What is financial wellbeing?
Why should it matter to organisations?
What role do HR and Reward leaders play in implementing this within their workforce?
We at Morrinson Wealth Wellbeing held a breakfast round table conversation at The Shard.
We hosted Senior HR and Rewards leaders to tackle the subject of financial wellbeing. It was a dynamic session where concerns, challenges and ideas were openly shared.
We kicked off discussions with the four pillars of wellbeing – physical, mental, social and financial. The consensus was that a holistic approach was vital to achieve tangible impact. Some attendees were at the beginning of implementing their employee wellbeing journey, others were farther along the road and were able to share experience.
Our conversation covered the following areas:
What is wellbeing?
We focused on the link between financial and mental wellbeing.
CIPD found that ‘money worries were the biggest source of stress to UK employees’ 2016
Financial wellbeing is a sense of security. Having awareness around financial choices on a daily basis can help employees to achieve financial freedom – a freedom that allows them to live life to the full today.
‘Work is the most common cause of stress for UK adults’ – 2018 UK workplace survey (Perkbox)
With workforces being more stressed than ever before, how do HR leaders provide a strategy which alleviates the pressure that employees can feel regarding their finances?
Leaders shared some of the challenges they faced:
1: Apathy – Encountering a lack of engagement from employees in and around the topic. A feeling that employees do not necessarily want to unpack their finances and would often rather ‘bury their head in the sand’.
2: Catering for a varied employee demographic space– A one size fits all educational approach will not work for an entire organisation. How do HR leaders offer a solution that caters for graduates as well as C-Suite execs, Millennials and Gen Z, young parents and retirees?
3: Implementing a strategy that offers ‘real’ change – There is a difference in offering a ‘nod’ to financial education by way of a one off event and inspiring a cultural shift in how employees discuss their finances therefore improving wellbeing and productivity over the longer term. How can long term change be achieved?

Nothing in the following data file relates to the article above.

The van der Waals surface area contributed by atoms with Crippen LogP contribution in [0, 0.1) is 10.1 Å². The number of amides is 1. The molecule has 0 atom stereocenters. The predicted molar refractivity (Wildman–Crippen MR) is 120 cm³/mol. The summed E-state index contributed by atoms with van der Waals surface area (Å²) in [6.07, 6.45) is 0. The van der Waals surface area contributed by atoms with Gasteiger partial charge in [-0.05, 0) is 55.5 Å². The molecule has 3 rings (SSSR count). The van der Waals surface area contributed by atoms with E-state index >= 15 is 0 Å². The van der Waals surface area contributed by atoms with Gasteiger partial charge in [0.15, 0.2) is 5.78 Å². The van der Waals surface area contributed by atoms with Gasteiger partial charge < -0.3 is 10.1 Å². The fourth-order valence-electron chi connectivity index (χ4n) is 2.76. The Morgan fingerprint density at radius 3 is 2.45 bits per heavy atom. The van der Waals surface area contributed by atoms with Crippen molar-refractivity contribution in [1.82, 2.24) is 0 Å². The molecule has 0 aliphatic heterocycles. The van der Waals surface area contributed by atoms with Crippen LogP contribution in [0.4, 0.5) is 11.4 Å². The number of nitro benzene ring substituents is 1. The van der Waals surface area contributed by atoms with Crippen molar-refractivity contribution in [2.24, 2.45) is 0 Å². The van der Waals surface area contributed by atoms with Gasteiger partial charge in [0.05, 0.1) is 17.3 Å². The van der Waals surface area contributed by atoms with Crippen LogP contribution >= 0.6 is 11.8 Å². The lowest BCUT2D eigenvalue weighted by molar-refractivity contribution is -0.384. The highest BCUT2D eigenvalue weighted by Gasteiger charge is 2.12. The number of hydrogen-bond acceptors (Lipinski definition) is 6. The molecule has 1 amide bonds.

With attendees voicing strong feelings of responsibility towards employees and a desire to ‘get it right’ we concluded the following:
Employee awareness around finance is key and employee education is the key to consciousness.
1: Language – How any financial education offering is communicated within an organisation will influence ‘buy in’ from board level to employees.
For HR and Rewards leaders, the language used to describe a financial education programme should be enticing, encouraging, relatable and accessible.
Making ‘pensions palatable’ and ‘savings sexy’ is an important part of any education programme.
2: Differentiation – Key to developing a successful financial education strategy is an assessment of the organisational structure and the employees within it.
By assessing the employee demographic and examining factors such as age, employee life stage and level of income, a comprehensive strategy can be arrived at.
With different tools used to engage with different segments of the population we move far beyond a ‘one size fits all’ approach.
3: Playing the ‘Long Game’ – For organisations, ongoing education is the path to progress.
In implementing a series of educational events created to coincide with timely changes such as Tax Year End, the budget, pre retirement or structural changes – a strong message is communicated to the workforce.
The message conveyed is – ‘we see you, we hear your concerns, we support you’. A workplace culture of confidence and trust is developed.
Our work at Morrinson Wealth Wellbeing involves, at its core, supporting companies in developing a culture within their organisations where money management can be discussed. Our financial education programmes sit alongside company wellbeing initiatives, focusing on debunking myths, dispelling concerns and bringing employees to greater consciousness around how they save and spend.
We all have money worries – whether we earn 6 figures or we are just starting out.
Financial education is a vehicle to building confidence and reducing the worries that bite in the middle of the night. Learning to talk about concerns in a structured and supportive environment can bring peace of mind.
Happy employees make happy employers.
Overall, this was an insightful morning and attendees left the session with a clearer view of the opportunities in financial education.
What was evident through the fantastic contributions of our guests, was that HR and Rewards leaders are ready to take up the mantle and lead organisational culture change around employee finance.
With the progress in understanding and embedding agile working and technologies that are changing the way we work at a rapid pace, leaders are asking the right questions and considering how best to attain and retain their workforces.
It is clear that financial wellbeing is an essential part of the future of a productive and engaged workforce.
For further information on the Morrinson Wealth Wellbeing Programme, please contact Tari Okoye at:
View Tari’s Linkedin profile
Telephone: 07487 756935